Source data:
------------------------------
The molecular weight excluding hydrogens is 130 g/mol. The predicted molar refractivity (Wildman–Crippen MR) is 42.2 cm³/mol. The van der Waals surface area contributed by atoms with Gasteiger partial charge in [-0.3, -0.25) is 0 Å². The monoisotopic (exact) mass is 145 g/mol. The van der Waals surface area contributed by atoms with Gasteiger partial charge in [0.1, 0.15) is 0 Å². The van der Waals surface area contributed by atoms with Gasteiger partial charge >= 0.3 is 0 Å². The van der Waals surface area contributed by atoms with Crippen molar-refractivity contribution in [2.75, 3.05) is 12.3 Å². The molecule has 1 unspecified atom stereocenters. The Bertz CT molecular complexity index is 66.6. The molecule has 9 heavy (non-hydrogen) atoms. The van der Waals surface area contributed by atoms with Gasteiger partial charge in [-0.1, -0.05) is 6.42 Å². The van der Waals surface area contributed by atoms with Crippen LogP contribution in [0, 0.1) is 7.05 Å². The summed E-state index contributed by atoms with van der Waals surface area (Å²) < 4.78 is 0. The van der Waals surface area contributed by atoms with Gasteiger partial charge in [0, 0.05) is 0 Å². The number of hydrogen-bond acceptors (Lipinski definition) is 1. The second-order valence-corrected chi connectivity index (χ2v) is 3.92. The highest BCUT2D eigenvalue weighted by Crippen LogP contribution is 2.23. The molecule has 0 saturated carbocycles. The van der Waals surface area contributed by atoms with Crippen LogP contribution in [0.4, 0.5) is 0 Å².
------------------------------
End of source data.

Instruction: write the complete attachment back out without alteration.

The molecular weight excluding hydrogens is 130 g/mol. The predicted molar refractivity (Wildman–Crippen MR) is 42.2 cm³/mol. The van der Waals surface area contributed by atoms with Gasteiger partial charge in [-0.3, -0.25) is 0 Å². The monoisotopic (exact) mass is 145 g/mol. The van der Waals surface area contributed by atoms with Gasteiger partial charge in [0.1, 0.15) is 0 Å². The van der Waals surface area contributed by atoms with Gasteiger partial charge >= 0.3 is 0 Å². The van der Waals surface area contributed by atoms with Crippen molar-refractivity contribution in [2.75, 3.05) is 12.3 Å². The molecule has 1 unspecified atom stereocenters. The Bertz CT molecular complexity index is 66.6. The molecule has 9 heavy (non-hydrogen) atoms. The van der Waals surface area contributed by atoms with Gasteiger partial charge in [-0.1, -0.05) is 6.42 Å². The van der Waals surface area contributed by atoms with Crippen LogP contribution in [0, 0.1) is 7.05 Å². The summed E-state index contributed by atoms with van der Waals surface area (Å²) < 4.78 is 0. The van der Waals surface area contributed by atoms with Gasteiger partial charge in [0, 0.05) is 0 Å². The number of hydrogen-bond acceptors (Lipinski definition) is 1. The second-order valence-corrected chi connectivity index (χ2v) is 3.92. The highest BCUT2D eigenvalue weighted by Crippen LogP contribution is 2.23. The molecule has 0 saturated carbocycles. The van der Waals surface area contributed by atoms with Crippen LogP contribution in [0.4, 0.5) is 0 Å².